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MARSDAILY
Spirit Energy Levels Dropping As Opportunity Roves Onward At 20 Klicks

Classic Spirit desktop available
by Staff Writers
Pasadena CA (JPL) Mar 26, 2010
In position for the fourth winter, embedded at "Troy" on the west side of Home Plate, Spirit continues to execute a single seven-sol plan each week, as long as power permits.

The seven-sol plan contains a single X-band uplink and a single Ultra-High Frequency (UHF) downlink. The activity on each sol consists simply of a brief wakeup, an atmospheric opacity (tau) measurement, and then a shutdown for the rest of the day and night.

The last downlink from the rover was on Sol 2210 (March 22, 2010).

From that downlink, Spirit was still under master sequence control and all systems were green. Energy production was down to 134 watt-hours per sol.

Solar array energy production levels will continue to drop, leading to widening energy deficits and decreases in battery state of charge. The solid-state power amplifier (SSPA), as a proxy for the rover electronics module (REM), reached a new record low temperature of minus 41.5 degrees Celsius (minus 42.7 degrees Fahrenheit).

Spirit continues to get colder. A change was noticed on Sol 2203 (March 15, 2010), in the behavior of the battery survival heaters. The implications are not known, but it is being investigated.

The plan for this week is to sequence another seven-sol plan to be uplinked this Friday with a single UHF downlink by early next week.

Spirit could enter low-power fault at anytime and become quiet for an extended period of time to charge her batteries.

As of Sol 2210 (March 22, 2010), the rover solar array energy production was to 134 watt-hours with an atmospheric opacity (tau) of 0.353, as measured on Sol 2209 (March 21, 2010). Total odometry is unchanged at 7,730.50 meters (4.80 miles).

20 Kilometers and Still Rolling on Mars
Opportunity has passed 20 kilometers (12.43 miles) in odometry! She has been driving, driving, driving and driving on the path to Endeavour crater.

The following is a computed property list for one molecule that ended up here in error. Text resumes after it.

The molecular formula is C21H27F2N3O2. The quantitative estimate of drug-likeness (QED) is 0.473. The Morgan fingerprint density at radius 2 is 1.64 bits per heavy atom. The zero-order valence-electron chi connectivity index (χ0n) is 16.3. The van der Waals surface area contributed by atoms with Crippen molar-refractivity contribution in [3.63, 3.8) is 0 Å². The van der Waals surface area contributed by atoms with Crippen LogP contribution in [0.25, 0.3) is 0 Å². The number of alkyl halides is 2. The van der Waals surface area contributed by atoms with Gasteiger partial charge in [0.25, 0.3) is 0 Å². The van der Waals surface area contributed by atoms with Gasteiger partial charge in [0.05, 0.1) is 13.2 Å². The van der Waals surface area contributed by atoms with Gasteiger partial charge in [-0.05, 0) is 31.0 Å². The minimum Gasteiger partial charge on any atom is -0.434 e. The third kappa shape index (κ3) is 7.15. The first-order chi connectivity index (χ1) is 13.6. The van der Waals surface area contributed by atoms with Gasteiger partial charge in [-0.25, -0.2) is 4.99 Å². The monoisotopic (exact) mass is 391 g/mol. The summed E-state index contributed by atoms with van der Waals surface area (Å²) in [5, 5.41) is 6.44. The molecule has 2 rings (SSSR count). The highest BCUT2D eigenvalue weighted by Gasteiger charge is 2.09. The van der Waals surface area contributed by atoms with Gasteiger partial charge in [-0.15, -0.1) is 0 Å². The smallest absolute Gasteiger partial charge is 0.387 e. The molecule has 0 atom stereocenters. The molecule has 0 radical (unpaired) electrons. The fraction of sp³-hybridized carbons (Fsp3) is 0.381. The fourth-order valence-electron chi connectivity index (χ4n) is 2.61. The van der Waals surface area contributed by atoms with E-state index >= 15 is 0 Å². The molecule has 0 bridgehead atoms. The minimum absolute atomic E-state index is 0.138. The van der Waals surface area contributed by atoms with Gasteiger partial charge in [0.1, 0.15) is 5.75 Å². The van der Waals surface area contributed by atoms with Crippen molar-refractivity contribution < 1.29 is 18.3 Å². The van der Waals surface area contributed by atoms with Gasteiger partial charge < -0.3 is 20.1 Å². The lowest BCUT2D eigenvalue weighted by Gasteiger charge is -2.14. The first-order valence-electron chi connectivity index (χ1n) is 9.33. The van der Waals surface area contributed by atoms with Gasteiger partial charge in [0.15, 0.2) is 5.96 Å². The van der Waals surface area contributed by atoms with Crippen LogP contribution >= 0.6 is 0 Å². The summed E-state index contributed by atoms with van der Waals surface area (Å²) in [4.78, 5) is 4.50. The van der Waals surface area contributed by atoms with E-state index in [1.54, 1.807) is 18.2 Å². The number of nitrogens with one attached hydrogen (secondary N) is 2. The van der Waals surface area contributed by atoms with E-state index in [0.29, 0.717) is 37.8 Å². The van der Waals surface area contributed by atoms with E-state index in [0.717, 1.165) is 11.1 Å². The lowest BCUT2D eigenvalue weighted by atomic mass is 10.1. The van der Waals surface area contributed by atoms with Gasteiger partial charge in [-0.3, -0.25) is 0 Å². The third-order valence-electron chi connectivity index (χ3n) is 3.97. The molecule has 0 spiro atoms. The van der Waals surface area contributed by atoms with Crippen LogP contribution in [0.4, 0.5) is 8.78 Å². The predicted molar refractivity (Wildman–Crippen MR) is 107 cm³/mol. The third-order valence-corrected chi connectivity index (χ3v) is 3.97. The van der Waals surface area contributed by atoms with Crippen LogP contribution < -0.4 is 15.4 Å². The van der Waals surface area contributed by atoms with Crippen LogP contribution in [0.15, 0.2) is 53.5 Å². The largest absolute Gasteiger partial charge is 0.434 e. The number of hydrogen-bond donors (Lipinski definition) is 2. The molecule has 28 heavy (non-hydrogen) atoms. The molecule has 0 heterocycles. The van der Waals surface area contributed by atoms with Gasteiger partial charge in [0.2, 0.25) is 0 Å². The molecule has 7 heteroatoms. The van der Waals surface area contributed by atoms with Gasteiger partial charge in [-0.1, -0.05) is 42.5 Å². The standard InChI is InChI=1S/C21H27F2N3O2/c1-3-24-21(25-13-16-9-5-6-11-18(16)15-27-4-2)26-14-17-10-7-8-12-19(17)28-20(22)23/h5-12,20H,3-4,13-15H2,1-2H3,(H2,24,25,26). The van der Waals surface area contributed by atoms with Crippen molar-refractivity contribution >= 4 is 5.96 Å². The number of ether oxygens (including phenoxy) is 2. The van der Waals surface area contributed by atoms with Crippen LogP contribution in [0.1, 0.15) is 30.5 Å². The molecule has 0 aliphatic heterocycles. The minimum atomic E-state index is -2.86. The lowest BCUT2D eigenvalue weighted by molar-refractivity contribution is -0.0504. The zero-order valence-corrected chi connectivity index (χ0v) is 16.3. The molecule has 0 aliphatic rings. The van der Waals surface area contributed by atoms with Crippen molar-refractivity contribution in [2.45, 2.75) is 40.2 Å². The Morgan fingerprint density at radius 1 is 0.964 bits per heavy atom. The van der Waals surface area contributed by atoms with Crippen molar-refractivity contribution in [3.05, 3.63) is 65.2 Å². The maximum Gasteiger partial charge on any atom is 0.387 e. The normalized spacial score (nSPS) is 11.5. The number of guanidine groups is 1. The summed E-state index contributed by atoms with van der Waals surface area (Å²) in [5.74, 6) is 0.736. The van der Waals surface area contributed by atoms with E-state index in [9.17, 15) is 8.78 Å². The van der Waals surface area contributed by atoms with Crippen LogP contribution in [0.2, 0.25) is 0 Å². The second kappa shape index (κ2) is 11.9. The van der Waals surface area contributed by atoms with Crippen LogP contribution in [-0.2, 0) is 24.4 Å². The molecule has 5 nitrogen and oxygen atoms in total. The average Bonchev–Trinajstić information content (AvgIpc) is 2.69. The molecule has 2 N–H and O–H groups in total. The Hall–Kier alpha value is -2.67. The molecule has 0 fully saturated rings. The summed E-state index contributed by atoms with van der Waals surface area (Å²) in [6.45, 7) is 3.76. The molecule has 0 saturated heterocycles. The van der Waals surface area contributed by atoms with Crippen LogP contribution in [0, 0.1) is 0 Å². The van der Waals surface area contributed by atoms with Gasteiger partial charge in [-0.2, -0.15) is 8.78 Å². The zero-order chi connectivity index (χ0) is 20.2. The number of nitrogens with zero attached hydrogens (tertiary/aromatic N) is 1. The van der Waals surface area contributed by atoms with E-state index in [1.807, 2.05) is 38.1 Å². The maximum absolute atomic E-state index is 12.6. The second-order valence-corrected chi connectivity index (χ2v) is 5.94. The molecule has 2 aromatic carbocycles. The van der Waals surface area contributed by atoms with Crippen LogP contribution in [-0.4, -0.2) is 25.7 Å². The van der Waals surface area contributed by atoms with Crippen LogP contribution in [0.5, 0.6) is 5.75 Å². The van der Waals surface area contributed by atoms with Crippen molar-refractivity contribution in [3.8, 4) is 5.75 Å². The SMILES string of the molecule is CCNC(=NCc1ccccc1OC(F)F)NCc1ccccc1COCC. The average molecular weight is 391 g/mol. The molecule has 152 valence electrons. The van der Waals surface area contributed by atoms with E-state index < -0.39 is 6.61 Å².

The rover drove four times in the last week totaling over 260 meters (853 feet) of progress. On Sol 2186 (March 18, 2010), Opportunity, driving backwards to the southwest covered about 64 meters (210 feet) of distance.

Next, on Sol 2188 (March 20, 2010), the rover headed south covering almost 71 meters (233 feet).

Then, on another drive due south on Sol 2190 (March 22, 2010), the rover covered just over 63 meters (207 feet). With the 67-meter (207-foot) drive on Sol 2191 (March 24, 2010), Opportunity passed 20 kilometers (12.43 miles) of total odometry. Opportunity will rest from driving on Sol 2192 (March 25, 2010), to recharge her batteries.

As of Sol 2191 (March 24, 2010), the solar array energy production was 257 watt-hours with an atmospheric opacity (tau) of 0.418. Total odometry is 20,043.30 meters (over 20 kilometers, or 12.43 miles).



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MARSDAILY
Mars Rover Examines Odd Material At Small, Young Crater
Pasadena CA (JPL) Mar 26, 2010
Weird coatings on rocks beside a young Martian crater remain puzzling after a preliminary look at data from examination of the site by NASA's Opportunity rover. The rover spent six weeks investigating the crater called "Concepcion" before resuming its long journey this month. The crater is about 10 meters (33 feet) in diameter. Dark rays extending from it, as seen from orbit, flagged it in ... read more









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